I hope you find my writing and business tips and observations useful. My business and blog are dedicated to helping businesses communicate clearly and reach their potential. Read, subscribe to my newsletter, enjoy! Tash

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Sticking to instructions

Trying something new is always challenging and a bit nerve wrecking.

So it’s easy to rely on sources of information to help the process.

Making tile adhesive

We are doing up our bathroom so needed adhesive to attach the tiles to the bathroom walls. After research, we decided to use adhesive powder rather than a pre-mixed adhesive.

To make the adhesive, it is a simple matter of mixing some of the powder with water. Of course, how much of each is somewhat important!

The packet included instructions for making the adhesive to the correct consistency. However, the instructions were to mix 20 kg with 6 litres of water.

label of tile adhesive packet

Instructions on the tile adhesive powder bag.

Trying to convert those instructions into mixing usable quantities was difficult – giving a weight rather than volume of the powder was particularly difficult. Meaning our first attempt was too wet and wasn’t going to hold the tiles well enough.

Clarity in instructions

We figured out a good consistency for the adhesive, eventually, and now have some lovely tiles stuck to our walls!

But learning from others’ mistakes, here are my tips for making instructions for useful:

  1. Remember who the instructions are for and make them suit. That is, don’t assume the person reading the instructions knows as much about your product as you do. If you are only writing for experienced people (in our case, professional tilers), you may be able to give less information than if writing for inexperienced users (such as DIY tilers).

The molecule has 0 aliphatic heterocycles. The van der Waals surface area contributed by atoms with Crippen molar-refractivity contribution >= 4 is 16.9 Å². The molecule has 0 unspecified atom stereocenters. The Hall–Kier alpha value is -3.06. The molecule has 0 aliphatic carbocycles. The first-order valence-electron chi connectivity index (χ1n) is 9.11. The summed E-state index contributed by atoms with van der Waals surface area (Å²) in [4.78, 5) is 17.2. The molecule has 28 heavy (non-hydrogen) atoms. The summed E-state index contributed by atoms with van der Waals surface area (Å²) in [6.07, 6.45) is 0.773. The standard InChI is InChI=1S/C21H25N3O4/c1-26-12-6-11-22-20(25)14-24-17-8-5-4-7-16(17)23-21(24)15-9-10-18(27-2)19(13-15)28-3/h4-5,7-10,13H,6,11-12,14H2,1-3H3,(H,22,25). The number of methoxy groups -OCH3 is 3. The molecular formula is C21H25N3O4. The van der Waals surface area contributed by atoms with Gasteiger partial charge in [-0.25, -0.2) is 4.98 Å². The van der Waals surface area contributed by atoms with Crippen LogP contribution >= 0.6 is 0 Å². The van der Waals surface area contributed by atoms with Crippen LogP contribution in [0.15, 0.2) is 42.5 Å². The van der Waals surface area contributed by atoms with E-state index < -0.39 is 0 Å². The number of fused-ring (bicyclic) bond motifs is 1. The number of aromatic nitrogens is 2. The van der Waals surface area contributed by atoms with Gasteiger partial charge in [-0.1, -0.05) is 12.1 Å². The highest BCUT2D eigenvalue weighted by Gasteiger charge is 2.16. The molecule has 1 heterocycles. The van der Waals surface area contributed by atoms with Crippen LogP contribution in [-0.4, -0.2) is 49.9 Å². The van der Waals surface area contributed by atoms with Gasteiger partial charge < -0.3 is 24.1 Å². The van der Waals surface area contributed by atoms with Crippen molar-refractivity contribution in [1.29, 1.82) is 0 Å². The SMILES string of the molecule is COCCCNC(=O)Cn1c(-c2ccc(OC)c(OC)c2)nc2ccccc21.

If you have more than one audience, ensure the instructions are simple enough for the less experienced group.
  2. Aim for clarity so people understand how to use your instructions. You can do this through
    1. avoid jargon
    2. do multiple small steps instead of a few large steps
    3. use short sentences
    4. use simple language and sentence structure
  3. if the product has different uses, explain how instructions vary between those uses. For example, if floor and wall tiles need adhesive with different consistencies, say something like “Add 6 litres of water for floor tiling and 5 litres for wall tiling” rather than “depending on the consistency of the mix required”.
  4. Where measurements may vary, give a ratio or multiple examples. I’ll expand on that in my next post 🙂
  5. Put instructions where they are easily seen – not just so they can be found but so that they are easy to refer to whilst using them. Again, with the tile adhesive packet, the mixing instructions were in amongst paragraphs of text.

What interesting experiences have you had with hard to understand instructions?




Communicating with suppliers

 In a business context, most people think of clear communications in terms of their customers. But it is also important to communicate well with your suppliers.

For instance, someone I know recently ended a project because his client gave him insufficient and contradictory information. This client had prepared a brief but work done to match that brief was rejected!

Connect and communicate with all business contactsObviously communication is a two-way thing but if you make your needs straight forward it is more likely a supplier will give you what you want.

1. specify anything mandatory – e.g the logo must always be on a white background or the newsletter must be ready by the 1st of each month

2. explain your ideas – a rough sketch is ok as long as it is labelled

3. avoid jargon unless you are sure the supplier understands it the same way you do – that includes using their jargon if you aren’t sure of it yourself!

4. write or talk as if they are a customer – clearly, concisely and politely.


Have you had client projects where poor communications made the project a dreaded chore instead of challenging and interesting?